Running a Gluster Cluster on the Raspberry Pi with Docker

I was always fascinated with distributed filesystems and wanted to learn more about Gluster since it is becoming more popular in larger open-source projects. Since I have a few Raspberry Pi’s, I thought that now is the best time to learn. This blog post will explain how to run Gluster on a two-node Raspberry Pi cluster from a Docker container.

Architecture

  1. Two Raspberry Pi’s (rpi-1 and rpi-2)
  2. Running a Gluster image from a local Docker registry
  3. Hostnames are resolvable in /etc/hosts on both Pi’s
  4. Docker 1.12.x installed


1. Creating the Docker images

 

To start, I will create a file named Dockerfile on rpi-1 with the following contents:

 

Now I need to build the Docker file. For easier deployments, you can push it to a local Docker registry. If you are not using a local registry, build the image on each host.


2. Run the Docker image on the hosts

On rpi-1 and rpi-2:

 

Privileged mode is required for Gluster to work properly. I are using host networking for simplicity so I do not have to worry about exposing each Gluster port. The -v argument is for storing the data volume information outside of the container directly on the host.


3. Add the second node to the cluster

To add a node to the cluster, I need to probe rpi-2 from rpi-1 so that it will be added to the cluster.

rpi-1:

Now I can check the status of the probe to make sure that rpi-2 has been added successfully:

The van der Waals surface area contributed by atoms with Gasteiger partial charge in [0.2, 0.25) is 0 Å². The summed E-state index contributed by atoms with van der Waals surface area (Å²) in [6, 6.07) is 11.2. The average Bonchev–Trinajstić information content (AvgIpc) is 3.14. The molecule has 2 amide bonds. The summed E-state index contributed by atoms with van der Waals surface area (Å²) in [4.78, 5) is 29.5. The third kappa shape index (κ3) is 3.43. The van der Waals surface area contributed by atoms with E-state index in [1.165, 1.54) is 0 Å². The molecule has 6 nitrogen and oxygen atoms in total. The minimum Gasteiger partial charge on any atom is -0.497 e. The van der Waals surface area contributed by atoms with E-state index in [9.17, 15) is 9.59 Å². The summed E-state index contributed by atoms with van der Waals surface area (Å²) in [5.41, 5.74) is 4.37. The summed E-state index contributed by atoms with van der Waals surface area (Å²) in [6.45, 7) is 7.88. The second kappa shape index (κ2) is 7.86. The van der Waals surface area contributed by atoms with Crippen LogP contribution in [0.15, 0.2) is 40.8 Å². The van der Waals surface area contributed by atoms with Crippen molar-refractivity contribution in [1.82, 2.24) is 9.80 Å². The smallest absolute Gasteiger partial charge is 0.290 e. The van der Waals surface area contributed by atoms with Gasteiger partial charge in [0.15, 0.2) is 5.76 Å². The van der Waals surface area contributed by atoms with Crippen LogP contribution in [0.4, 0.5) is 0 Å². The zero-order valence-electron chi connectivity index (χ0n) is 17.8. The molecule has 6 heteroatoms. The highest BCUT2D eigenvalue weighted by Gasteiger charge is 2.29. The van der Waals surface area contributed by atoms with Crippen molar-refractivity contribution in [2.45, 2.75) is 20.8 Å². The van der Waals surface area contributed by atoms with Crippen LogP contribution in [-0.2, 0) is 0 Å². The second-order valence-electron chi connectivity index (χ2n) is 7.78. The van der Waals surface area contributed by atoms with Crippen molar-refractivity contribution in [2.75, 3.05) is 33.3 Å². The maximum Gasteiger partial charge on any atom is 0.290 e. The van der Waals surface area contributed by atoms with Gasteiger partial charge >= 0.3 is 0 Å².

rpi-1:

Great, now I have a small cluster. Let’s proceed on creating a data volume.


4. Create a data volume

A replicated data volume will replicate data across all the hosts in the cluster. Before I can create the volume, I will need to create the data volume directories on each host:

 

rpi-1 and rpi-2:

 

Now I will create a replicated data volume.

rpi-1:


5. Mount the data volume directly from a host

To access the Gluster volume outside of the Docker images, I will need to install the Gluster client software. The following commands will install the software, mount the Gluster volume, and create a test file.

node1:

node2:

I see the file called “test”. To conclude, I recommend to mount the volume locally on each host and the replication will be handled by Gluster.  I will now explain how to add a node to the Gluster cluster.  If that does not interest you, then this concludes the blog post and I hope you have a great day and learned something.


6. Adding a node

Now that I have a two node Gluster cluster up and running, I can add a node. I created a new node called rpi-3, installed Docker, and run the Gluster container. With the container running, I can create the data directory like I did for the other nodes.

rpi-3:

 

Now I will go back to rpi-1 and add rpi-3 to the cluster by running the probe command.

 

rpi-1:

 

Now I have three replicas of the data. Let’s verify this by checking the volume information.

rpi-1:

 

I can see that all three nodes are good. Let’s check the status of the two peers:

rpi-1:

 

Great, all nodes are online. I hope that you learned how to use Gluster on the Raspberry Pi.